Electric vehicles and your power bill

You’re more likely to find an electric vehicle on Australia’s roads now than ever before, with their popularity surging thanks to the likes of Tesla Motors which has proved they don’t have to be boring or a self-defeating concept. However, there are still some major drawbacks to owning an electric car – one of which a local energy retailer is keen to solve, your power bill.

What are the drawbacks of owning an electric car?

Like with any vehicle, electric cars come with their pros and cons. Here are some of the things you should keep in mind before making any big decisions:

Cost of ownership can be expensive

While cheap electric vehicles (EVs) such as the Nissan Leaf may be tiny hatchbacks, their batteries can still be expensive if they need replacing. It’s estimated that EV batteries cost about $150 per kWh. The Nissan Leaf has a 24kWh battery, and while lithium-ion batteries are generally reliable and resistant to breakdown, replacing one can be very expensive. The initial purchase price of a Nissan Leaf – over $30,000 – is also more expensive than comparable fossil fuel hatchbacks.

Another thing to consider is insurance. While these small hatchbacks may be cheap to insure, you have to consider that Tesla is likely to be the vehicle many people are aiming for. The current Tesla offerings are essentially exotic cars – more akin to luxury European marques rather than the Nissan Leaf or an everyday family sedan. As such, insurance is likely to be high. Just look at the average retail prices of a new Tesla Model S – exceeding $200,000. Put simply, if you’re looking at buying an electric car simply to save money then you may be buying into a false economy.

Battery range and charging limitations

On the topic of batteries, another thing to consider is that lithium-ion batteries are still in the early stages of development and have relatively short ranges compared to petrol and diesel engines. The largest battery pack the Tesla Model S comes with is 90kWh, and users can expect an average of less than 500km from one charge. This range lacks in comparison to many petrol cars, especially diesel varieties. For example, a 2015 turbo-diesel Volkswagen Jetta has an average range of about 1000km.

Obviously no one drives 1000km in one go, but currently in Australia, Tesla Supercharging stations are rare outside of the Sydney-Melbourne corridor. This means that for any serious long-range driving, electric vehicles cannot compete with fossil-fuelled vehicles. If you are in the Sydney-Melbourne corridor, then you are in luck, but Superchargers may limit where you can stop (for example, maybe you have a favourite stop-off between Melbourne and Sydney that isn’t close to a Supercharger). Additionally, expect over an hour for your EV to fully charge from empty with the Supercharger. If you have to travel long distances regularly, EVs are outclassed by fossil-fuel competitors due to their limitations in battery ranges.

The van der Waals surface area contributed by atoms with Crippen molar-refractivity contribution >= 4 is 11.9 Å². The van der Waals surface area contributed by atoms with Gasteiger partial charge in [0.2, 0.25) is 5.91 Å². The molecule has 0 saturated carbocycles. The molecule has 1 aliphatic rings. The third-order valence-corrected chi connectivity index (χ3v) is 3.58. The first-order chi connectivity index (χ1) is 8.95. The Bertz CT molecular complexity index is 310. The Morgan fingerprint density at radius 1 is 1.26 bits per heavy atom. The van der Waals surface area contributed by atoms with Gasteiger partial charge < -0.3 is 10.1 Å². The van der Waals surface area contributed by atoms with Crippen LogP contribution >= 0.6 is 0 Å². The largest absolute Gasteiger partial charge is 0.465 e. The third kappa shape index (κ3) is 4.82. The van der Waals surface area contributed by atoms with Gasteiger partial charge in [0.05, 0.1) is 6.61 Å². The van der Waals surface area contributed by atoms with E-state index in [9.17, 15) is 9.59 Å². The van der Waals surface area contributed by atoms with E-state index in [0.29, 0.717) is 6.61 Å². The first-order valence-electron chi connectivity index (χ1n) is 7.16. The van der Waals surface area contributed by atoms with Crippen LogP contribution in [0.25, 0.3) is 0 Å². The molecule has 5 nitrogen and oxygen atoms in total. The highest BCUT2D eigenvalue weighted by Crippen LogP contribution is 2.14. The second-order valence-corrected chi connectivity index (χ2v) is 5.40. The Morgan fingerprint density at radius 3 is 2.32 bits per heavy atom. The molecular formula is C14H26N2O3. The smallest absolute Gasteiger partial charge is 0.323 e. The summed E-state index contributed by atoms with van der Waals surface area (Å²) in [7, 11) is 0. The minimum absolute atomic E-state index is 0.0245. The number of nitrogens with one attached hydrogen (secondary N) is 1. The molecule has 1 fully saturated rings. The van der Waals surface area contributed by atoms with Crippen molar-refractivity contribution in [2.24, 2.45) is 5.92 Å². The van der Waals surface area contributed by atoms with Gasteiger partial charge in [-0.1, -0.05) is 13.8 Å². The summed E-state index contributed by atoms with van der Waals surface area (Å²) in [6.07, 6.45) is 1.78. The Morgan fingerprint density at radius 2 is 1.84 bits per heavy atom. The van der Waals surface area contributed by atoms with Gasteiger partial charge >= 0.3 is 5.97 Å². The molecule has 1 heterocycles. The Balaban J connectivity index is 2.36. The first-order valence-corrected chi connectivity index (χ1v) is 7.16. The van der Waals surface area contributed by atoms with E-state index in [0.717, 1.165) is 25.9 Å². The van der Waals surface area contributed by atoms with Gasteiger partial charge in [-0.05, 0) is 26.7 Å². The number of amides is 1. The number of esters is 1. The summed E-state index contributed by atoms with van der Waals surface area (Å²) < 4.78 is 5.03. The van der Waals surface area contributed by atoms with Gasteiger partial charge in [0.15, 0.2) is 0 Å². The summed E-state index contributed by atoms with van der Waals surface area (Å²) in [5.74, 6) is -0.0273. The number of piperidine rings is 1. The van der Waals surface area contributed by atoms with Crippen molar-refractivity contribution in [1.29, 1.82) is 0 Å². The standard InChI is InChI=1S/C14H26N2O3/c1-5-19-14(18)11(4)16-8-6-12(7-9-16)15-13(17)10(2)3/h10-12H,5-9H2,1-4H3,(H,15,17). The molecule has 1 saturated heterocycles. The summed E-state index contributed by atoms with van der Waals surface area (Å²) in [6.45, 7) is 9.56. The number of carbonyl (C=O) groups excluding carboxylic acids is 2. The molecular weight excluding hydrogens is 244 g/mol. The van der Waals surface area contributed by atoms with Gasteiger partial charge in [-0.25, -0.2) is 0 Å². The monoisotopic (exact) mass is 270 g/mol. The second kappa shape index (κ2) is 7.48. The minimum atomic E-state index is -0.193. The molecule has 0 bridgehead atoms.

Electricity bills may increase

For day-to-day commuting, electric vehicles are a very viable car choice. You can plug them in overnight and wake up to a fully-charged battery. But charging an EV in your own garage has the potential to suck up a fair bit of electricity. This can subsequently impact your power bill. You’re trying to do the right thing for the environment, but it’s certainly not helping your back pocket! A rising electricity bill is the last thing you’d need.

To work out how much extra power you will be using per day, Tesla provides a calculator to use. Considering the average Aussie commute is 15.6km each way, or 31.2km a day, and assuming an average Cents/kWh rate for electricity is 23c, you can expect to pay around $1.50 each day to charger your vehicle. Of course, everyone’s individual circumstances are different, so it’s worthwhile to figure out your electricity rate per kWh as well as how many kilometres you drive per day. This will enable you to estimate how much your electricity bill could increase.

How are electricity rates set?

What’s the solution to electricity costs?

The solution lies in electricity companies providing discounts on their usage rates if you have an electric vehicle. Energy provider Click Energy has gone one further and become the first Australian company to launch an electricity product specifically for owners of electric cars. Using their calculator, we break down the savings that could be had:

Using the metrics of:

  • Car: Tesla Model S 90D MY16
  • Commute per day: 31.2km

Compare the following:

Reduced EV plan usage charges Regular usage charges (based on 23c/kWh)
Cost per day: $1.14 $1.50
Cost per month: $34.68 $45.63
Cost per quarter: $104.03 $136.88
Cost per year: $416.10 $547.50

So you could save as much as $131 over the course of a year – not bad. Of course, there are many factors to consider when calculating the cost to charge your electric vehicle. If you travel further every day, then your chances of saving money are even higher. Plus, don’t forget those kilometres travelled on weekend trips and doing errands!

Going by the figures above, you can see that by switching to an EV-friendly energy plan, you have the potential to save a handsome amount of money. You also have to consider that this new EV-friendly rate from Click Energy applies to your whole household, and not just for charging your car. Also consider the savings to be had by not spending money on fuel every week. While you won’t eliminate your charging costs altogether, like the old saying goes, a penny saved is a penny earned.

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